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Democrats organize to fig...
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The French, Coming Apart
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1981 - Year of the Rooste...
Forum: Generation X
Last Post: X_4AD_84
04-27-2017, 07:35 PM
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  1981 - Year of the Rooster
Posted by: X_4AD_84 - 04-26-2017, 09:23 PM - Forum: Generation X - Replies (6)

In any given year I will often reflect on past years, 12, 24, 36 .... and nowadays ... gak! ... 48 years in the past.

Today I reflect on 1981, like this year, Year of the Rooster.

I entered the year age 17 and exited age 18. I graduated from High School and started my Freshman Year of Uni.

Whereas in High School, we were in this somewhat isolated world, wondering if our punk / wave, our wrap around shades, our skater vibe, our attitudes, were just another campus clique, at uni, and in the adult world, there arose a larger consciousness about it all.

I went down to SoCal for uni. What I'd barely tasted here in the 2nd tier Bay Area become total immersion. Talk about the punk/wave revolution. I discovered KROQ, small venue shows (at the few that had all ages shows), and so many cultural variations.

Meanwhile, my roommate in the dorm was a South Central LA homie. We compared quite a few notes. We also had on our hall some other cats who brought in early hip hop, lots of lesser known Rasta tunes, and so much more.

We didn't quite have a generational identity, but it was clear by then the 70s were long gone. Disco, are you kidding? Even when I was among the black group there was no such thing.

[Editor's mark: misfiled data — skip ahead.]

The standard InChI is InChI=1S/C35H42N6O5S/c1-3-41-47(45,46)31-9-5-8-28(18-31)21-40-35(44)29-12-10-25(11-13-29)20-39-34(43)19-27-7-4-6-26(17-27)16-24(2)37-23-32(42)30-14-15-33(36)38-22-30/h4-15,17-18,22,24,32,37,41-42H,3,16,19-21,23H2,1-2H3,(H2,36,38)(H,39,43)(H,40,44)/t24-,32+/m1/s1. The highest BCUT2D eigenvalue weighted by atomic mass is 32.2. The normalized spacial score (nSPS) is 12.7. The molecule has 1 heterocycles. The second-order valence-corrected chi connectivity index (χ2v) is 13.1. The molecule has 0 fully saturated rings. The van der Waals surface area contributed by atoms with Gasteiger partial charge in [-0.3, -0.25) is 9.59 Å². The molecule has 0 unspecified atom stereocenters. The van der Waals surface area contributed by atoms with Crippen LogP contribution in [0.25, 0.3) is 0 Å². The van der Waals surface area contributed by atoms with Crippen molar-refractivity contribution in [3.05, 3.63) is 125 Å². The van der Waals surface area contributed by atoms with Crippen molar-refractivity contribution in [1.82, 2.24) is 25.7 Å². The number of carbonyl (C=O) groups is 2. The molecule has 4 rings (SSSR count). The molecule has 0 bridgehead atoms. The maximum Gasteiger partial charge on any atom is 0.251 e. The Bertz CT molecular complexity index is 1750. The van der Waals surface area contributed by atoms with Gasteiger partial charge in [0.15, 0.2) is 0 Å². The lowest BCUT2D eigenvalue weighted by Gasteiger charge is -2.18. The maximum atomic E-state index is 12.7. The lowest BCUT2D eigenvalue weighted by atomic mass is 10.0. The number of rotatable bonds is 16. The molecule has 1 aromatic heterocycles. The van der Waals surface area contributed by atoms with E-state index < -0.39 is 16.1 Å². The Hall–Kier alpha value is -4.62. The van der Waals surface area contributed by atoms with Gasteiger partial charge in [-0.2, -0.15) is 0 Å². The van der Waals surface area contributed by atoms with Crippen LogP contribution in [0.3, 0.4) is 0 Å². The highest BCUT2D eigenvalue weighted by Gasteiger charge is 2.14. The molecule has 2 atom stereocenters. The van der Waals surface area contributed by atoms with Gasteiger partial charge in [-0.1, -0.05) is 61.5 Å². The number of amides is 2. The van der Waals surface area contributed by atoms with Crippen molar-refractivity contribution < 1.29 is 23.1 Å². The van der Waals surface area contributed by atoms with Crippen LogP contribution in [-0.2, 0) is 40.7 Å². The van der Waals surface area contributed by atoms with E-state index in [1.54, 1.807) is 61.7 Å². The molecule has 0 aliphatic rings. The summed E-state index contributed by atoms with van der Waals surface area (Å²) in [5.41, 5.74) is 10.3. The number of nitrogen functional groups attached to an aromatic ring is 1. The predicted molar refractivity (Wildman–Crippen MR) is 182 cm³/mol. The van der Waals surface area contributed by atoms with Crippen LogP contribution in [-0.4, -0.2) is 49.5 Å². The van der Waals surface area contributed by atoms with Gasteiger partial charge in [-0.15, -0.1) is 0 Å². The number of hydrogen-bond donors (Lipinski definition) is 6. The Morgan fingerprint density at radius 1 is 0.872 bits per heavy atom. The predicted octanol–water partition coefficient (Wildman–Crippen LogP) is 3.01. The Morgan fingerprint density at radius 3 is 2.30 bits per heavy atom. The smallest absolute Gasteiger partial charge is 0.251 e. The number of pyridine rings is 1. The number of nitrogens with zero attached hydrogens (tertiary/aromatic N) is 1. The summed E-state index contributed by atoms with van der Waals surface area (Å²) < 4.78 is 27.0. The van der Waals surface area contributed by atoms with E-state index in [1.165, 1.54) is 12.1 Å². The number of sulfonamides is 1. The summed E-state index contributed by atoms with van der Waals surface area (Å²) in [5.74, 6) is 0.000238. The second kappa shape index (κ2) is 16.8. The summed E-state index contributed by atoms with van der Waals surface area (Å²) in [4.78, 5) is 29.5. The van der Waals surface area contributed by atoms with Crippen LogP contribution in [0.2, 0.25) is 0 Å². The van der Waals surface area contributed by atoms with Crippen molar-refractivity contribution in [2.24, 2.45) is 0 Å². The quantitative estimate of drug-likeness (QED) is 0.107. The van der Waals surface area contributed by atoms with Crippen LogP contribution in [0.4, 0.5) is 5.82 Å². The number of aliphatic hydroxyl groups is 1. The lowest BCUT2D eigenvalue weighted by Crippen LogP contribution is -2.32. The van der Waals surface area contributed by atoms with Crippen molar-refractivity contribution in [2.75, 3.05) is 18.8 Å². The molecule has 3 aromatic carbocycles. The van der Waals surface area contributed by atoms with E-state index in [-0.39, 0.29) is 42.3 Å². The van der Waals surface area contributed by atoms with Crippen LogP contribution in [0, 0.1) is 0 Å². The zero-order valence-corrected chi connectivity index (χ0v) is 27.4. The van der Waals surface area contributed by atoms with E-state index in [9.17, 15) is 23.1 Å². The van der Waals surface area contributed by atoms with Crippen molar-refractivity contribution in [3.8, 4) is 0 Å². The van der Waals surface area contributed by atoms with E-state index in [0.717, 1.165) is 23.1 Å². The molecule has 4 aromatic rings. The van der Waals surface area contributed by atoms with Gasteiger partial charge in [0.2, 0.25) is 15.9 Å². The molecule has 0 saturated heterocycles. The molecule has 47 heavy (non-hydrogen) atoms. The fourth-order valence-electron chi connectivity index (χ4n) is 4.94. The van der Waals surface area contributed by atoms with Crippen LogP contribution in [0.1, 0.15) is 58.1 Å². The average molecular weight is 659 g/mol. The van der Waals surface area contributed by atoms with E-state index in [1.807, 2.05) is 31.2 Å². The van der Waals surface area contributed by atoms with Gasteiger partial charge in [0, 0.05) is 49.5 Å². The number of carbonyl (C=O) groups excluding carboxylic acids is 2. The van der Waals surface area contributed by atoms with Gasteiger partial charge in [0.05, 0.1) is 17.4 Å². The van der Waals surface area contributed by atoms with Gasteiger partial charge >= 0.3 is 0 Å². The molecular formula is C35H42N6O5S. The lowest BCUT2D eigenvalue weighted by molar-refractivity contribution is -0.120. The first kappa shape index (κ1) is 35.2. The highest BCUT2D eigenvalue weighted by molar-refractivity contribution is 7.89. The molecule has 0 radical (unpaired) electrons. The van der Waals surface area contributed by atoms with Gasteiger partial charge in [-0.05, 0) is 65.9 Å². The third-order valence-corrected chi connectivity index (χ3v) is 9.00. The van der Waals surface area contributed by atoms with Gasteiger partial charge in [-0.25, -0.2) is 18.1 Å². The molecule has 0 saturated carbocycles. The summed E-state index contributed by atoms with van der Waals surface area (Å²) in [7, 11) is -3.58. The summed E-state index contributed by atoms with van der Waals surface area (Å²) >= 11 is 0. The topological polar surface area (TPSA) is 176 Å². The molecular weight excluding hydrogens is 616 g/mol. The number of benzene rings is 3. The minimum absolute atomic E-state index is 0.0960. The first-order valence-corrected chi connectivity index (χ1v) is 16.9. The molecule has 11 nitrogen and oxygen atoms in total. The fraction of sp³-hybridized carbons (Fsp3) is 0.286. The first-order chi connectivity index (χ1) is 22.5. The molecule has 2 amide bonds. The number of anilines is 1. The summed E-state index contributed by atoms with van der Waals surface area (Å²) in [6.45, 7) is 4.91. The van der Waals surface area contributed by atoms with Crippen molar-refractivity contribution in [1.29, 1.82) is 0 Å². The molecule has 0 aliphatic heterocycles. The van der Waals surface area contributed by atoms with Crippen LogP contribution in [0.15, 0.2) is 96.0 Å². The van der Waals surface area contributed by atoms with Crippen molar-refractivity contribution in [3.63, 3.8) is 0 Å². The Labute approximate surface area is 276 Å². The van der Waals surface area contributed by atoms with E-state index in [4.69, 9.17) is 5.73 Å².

That year was so transformational for me. It really was my point of departure on the journey I still find myself on.

I'm about out of time for posting tonight but will continue later.

Until then, enjoy:

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  Nepotism and corruption, Trump (and "joke-state") styles
Posted by: pbrower2a - 04-26-2017, 02:18 PM - Forum: General Political Discussion - Replies (2)

Trump’s White House Family Affair Looks A Lot Like The Most Corrupt Nations In The World

Presidential advisers Ivanka Trump and husband Jared Kushner are still connected to their own businesses.

WASHINGTON ― For decades, the United States has worked with other countries to eliminate nepotism. There’s a good reason for that: Nepotism breeds corruption.

“You’ve seen it in countries all over the world where they’ve appointed family members, whether it’s their son, daughter, in-laws — it provides for tremendous opportunities for corruption,” said Shruti Shah, an international anti-corruption expert at Coalition for Integrity, a good-government nonprofit. “People who want to curry favor find their way to provide favors to family members as a way to get closer to the person in power.”